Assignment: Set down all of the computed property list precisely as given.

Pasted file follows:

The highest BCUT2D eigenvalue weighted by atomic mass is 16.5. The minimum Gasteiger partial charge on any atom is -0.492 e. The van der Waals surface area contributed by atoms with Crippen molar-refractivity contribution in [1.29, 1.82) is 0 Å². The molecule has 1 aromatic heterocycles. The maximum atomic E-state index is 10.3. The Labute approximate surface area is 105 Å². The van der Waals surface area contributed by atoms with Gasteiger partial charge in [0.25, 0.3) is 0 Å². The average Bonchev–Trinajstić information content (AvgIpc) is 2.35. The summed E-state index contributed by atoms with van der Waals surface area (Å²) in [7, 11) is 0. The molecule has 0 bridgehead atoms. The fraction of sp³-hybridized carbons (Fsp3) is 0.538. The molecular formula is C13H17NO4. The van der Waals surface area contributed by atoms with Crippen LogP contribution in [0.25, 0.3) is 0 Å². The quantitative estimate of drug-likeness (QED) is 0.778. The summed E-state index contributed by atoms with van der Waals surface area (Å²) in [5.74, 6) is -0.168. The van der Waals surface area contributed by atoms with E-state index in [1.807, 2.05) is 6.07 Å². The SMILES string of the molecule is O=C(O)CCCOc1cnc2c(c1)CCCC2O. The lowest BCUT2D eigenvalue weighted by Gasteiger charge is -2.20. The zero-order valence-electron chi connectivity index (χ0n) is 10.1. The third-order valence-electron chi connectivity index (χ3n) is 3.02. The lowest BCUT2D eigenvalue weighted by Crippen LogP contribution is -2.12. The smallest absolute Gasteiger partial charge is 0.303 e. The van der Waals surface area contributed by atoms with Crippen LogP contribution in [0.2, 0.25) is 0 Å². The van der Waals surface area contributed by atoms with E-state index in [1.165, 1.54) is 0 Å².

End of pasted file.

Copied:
The highest BCUT2D eigenvalue weighted by atomic mass is 16.5. The minimum Gasteiger partial charge on any atom is -0.492 e. The van der Waals surface area contributed by atoms with Crippen molar-refractivity contribution in [1.29, 1.82) is 0 Å². The molecule has 1 aromatic heterocycles. The maximum atomic E-state index is 10.3. The Labute approximate surface area is 105 Å². The van der Waals surface area contributed by atoms with Gasteiger partial charge in [0.25, 0.3) is 0 Å². The average Bonchev–Trinajstić information content (AvgIpc) is 2.35. The summed E-state index contributed by atoms with van der Waals surface area (Å²) in [7, 11) is 0. The molecule has 0 bridgehead atoms. The fraction of sp³-hybridized carbons (Fsp3) is 0.538. The molecular formula is C13H17NO4. The van der Waals surface area contributed by atoms with Crippen LogP contribution in [0.25, 0.3) is 0 Å². The quantitative estimate of drug-likeness (QED) is 0.778. The summed E-state index contributed by atoms with van der Waals surface area (Å²) in [5.74, 6) is -0.168. The van der Waals surface area contributed by atoms with E-state index in [1.807, 2.05) is 6.07 Å². The SMILES string of the molecule is O=C(O)CCCOc1cnc2c(c1)CCCC2O. The lowest BCUT2D eigenvalue weighted by Gasteiger charge is -2.20. The zero-order valence-electron chi connectivity index (χ0n) is 10.1. The third-order valence-electron chi connectivity index (χ3n) is 3.02. The lowest BCUT2D eigenvalue weighted by Crippen LogP contribution is -2.12. The smallest absolute Gasteiger partial charge is 0.303 e. The van der Waals surface area contributed by atoms with Crippen LogP contribution in [0.2, 0.25) is 0 Å². The van der Waals surface area contributed by atoms with E-state index in [1.165, 1.54) is 0 Å².